The plague continues.
I’ve manage to arrange my life in ways that are tolerable, even pleasant.
Every morning, I sing along with “Wonderful,” and with Johnny Cash’s cover of “Hurt.” Every evening I cook and listen to Andrew Cuomo talk about contact tracing and love and duty. I’ve worked half-time in the lab for weeks without dropping dead, so my human and fallible brain has labeled that low risk, along with other dangerous things that haven’t yet killed me, like commuting on the freeway.
I buy groceries twice a week at the coop instead of chasing all over town for random shit. Today I looked in vain for ground lamb, though they did have lamb chorizo. There were the usual prim, handwritten notes about how the meat was raised humanely and slaughtered locally, presumably by druids who pray over each lamb and kid, administer a reach-around, then butcher the carcass without waste, making a medicinal stock from the hooves and tail.
The coop has run out of toilet paper, alas. That space on the shelf is taken up by a note suggesting I tweet about abundance, and boxes of sustainable facial tissues that boast “the strength of bamboo and the softness of sugarcane.” I’ve got one roll of the good stuff left; after that, I’ll provide a detailed review of tree-free tissue.
I’m walking in my neighborhood morning and night, noting details for the next volume of elvish adventures, Inglorion in the Elysian Fields. It’s oddly intimate to walk here. The streets are narrow, and many of the bungalows have porches so close to the sidewalk that I hear people’s music and idle talk.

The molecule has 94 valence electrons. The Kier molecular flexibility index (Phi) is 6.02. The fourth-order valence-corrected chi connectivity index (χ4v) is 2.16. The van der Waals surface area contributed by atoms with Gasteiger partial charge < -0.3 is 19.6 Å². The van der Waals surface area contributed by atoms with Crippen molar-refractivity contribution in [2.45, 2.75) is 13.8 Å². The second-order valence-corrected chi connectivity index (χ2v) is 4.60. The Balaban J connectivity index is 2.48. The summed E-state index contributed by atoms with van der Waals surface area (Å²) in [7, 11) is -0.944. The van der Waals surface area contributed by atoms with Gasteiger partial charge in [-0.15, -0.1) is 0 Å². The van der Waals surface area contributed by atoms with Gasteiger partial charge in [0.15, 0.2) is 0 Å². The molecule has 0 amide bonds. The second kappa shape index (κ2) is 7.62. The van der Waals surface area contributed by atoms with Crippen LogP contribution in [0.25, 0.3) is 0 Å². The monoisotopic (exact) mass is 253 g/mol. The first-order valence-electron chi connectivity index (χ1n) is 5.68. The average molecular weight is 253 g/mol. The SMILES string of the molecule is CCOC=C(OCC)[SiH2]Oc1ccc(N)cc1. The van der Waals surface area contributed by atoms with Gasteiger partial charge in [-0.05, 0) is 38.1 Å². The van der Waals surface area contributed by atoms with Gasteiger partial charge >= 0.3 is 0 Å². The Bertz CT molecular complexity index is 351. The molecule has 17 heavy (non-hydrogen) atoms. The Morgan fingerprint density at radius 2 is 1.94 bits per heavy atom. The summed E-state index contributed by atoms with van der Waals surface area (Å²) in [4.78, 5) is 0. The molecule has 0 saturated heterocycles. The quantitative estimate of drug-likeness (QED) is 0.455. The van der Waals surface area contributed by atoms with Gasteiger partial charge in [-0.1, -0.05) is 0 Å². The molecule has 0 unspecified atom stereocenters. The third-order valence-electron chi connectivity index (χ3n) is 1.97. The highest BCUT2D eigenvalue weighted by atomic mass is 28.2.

Yesterday I saw a young couple holding hands on their porch, admiring the sunset. We exchanged waves, and the guy — a sweet-looking bearded fellow — said self-consciously, “We just decided to pose out here with flowers.” And sure enough, on the coffee table in front of them, there was a lavish bouquet of roses.
I laughed and said, “You made my night. I was just thinking, I wish I could sit that close to someone.”
His wife or girlfriend burst out, “Ohh!” with ready feminine sympathy. We all laughed, and I walked on. I wondered if I really do wish I could touch someone, or if I’m satisfied as I am. Both, probably.
There are a half-dozen such moments every day: A man playing James Brown on a boombox and sweet-talking a neighbor as she poured out kibble for stray cats. A father riding a bike and pulling two little girls behind in a trailer. He grinned at me broadly as I unloaded my groceries. We all waved.
I do wish — desperately, painfully — that I could stop some of the cruelty. The executive order about the slaughterhouses really got to me. It pisses me off when people are so mentally lazy that they can’t be bothered to make logistical changes to save lives. Of course, that’s late capitalism in a nutshell.
I’m shocked by my good fortune — almost ashamed of it. I love my house and my neighborhood. I have a good job in an industry that’s considered essential.
The volume I’m writing now, Inglorion in the Elysian Fields, concerns death and loss. It’s a fictional undoing project, in which Tereus has a chance to correct his errors, and to live as he’s always wished. It’s grim and sad and ambiguous, but also hopeful. I truly do believe that behind everything, there’s the beauty of life — the sheer miracle of the world.
Confirmed Covid-19 cases in Arizona (as of 4/30): 7,962